History of the city of Mount Pleasant, Tennessee

History

Mount Pleasant is a city in Maury County, Tennessee, United States. Area: total – 12.60 sq mi (32.64 km2). Population in 2017 – 4,847. Mount Pleasant is situated in a relatively broad plain surrounded by low hills to the east, south, and west. U.S. Route 43 connects the city with Columbia to the northeast and Lawrenceburg to the south.

Settlement of Mount Pleasant began in the early 19th century, and increased following the construction of the Military Road connecting Nashville and Madisonville, Louisiana, in 1817. By the time Mount Pleasant incorporated as a city in 1824, it was home to a store, tavern, and several churches.

In 1895, brown phosphate rock was discovered in Mount Pleasant, leading to a mining boom, and giving the city its nickname. Within a few years, ten phosphate mining companies were operating in Mount Pleasant, producing over 25,000 tons per year. Phosphate mining remained a major part of the city’s economy into the latter half of the 20th century.

The City of Mount Pleasant government consists of five elected commissioners, elected every four years. The City Manager is selected, by the commission, and is hired on a variable year contract.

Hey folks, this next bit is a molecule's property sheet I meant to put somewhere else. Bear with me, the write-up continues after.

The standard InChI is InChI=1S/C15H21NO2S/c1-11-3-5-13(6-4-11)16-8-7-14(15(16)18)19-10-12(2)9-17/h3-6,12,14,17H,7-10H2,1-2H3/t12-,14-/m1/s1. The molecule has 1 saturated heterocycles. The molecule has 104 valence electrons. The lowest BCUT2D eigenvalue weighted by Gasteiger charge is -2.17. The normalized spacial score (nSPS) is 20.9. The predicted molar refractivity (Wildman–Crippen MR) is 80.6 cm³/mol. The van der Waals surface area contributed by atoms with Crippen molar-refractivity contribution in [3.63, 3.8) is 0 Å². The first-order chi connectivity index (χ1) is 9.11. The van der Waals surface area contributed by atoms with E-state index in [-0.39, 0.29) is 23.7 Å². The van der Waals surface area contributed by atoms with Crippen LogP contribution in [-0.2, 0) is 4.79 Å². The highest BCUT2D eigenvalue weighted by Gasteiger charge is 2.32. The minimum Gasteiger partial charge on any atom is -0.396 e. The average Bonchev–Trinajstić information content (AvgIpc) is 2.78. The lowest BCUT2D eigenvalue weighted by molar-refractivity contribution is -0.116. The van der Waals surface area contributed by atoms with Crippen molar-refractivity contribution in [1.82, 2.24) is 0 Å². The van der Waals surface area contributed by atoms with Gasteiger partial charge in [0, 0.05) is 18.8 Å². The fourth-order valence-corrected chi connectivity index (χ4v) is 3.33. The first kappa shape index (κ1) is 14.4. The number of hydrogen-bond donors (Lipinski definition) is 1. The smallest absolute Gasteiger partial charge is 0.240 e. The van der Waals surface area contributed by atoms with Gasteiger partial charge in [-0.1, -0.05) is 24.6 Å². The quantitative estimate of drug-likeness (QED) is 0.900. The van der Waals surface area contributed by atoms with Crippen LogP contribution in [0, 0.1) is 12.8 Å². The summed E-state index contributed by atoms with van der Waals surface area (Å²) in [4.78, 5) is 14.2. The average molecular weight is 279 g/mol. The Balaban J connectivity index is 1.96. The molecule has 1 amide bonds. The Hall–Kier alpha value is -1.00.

Attraction

Mount Pleasant located in a picturesque piece of Southern countryside filled with shops that range from boutiques to dairy dip taking you back to a simpler time.

On the square there is an art installation dedicated chronicling the Trail of Tears and the Cherokee women who passed through Mount Pleasant.

Mount Pleasant was the birthplace of 19th-century writer and humorist Sam R. Watkins.

Walnut Grove is a historic house on a Southern plantation in Mount Pleasant, Maury County, Tennessee, USA.

Transport interchange

Mount Pleasant is also home to the Maury County Regional Airport.

Public transportation is provided by the Mule Town Trolley Service. The Mule Town Trolley connects people all across Maury County. The routes extend from Mount Pleasant to Columbia and on to Spring Hills. The fare is $1.00 each way and riders can request a stop anywhere along the trolley route.

 

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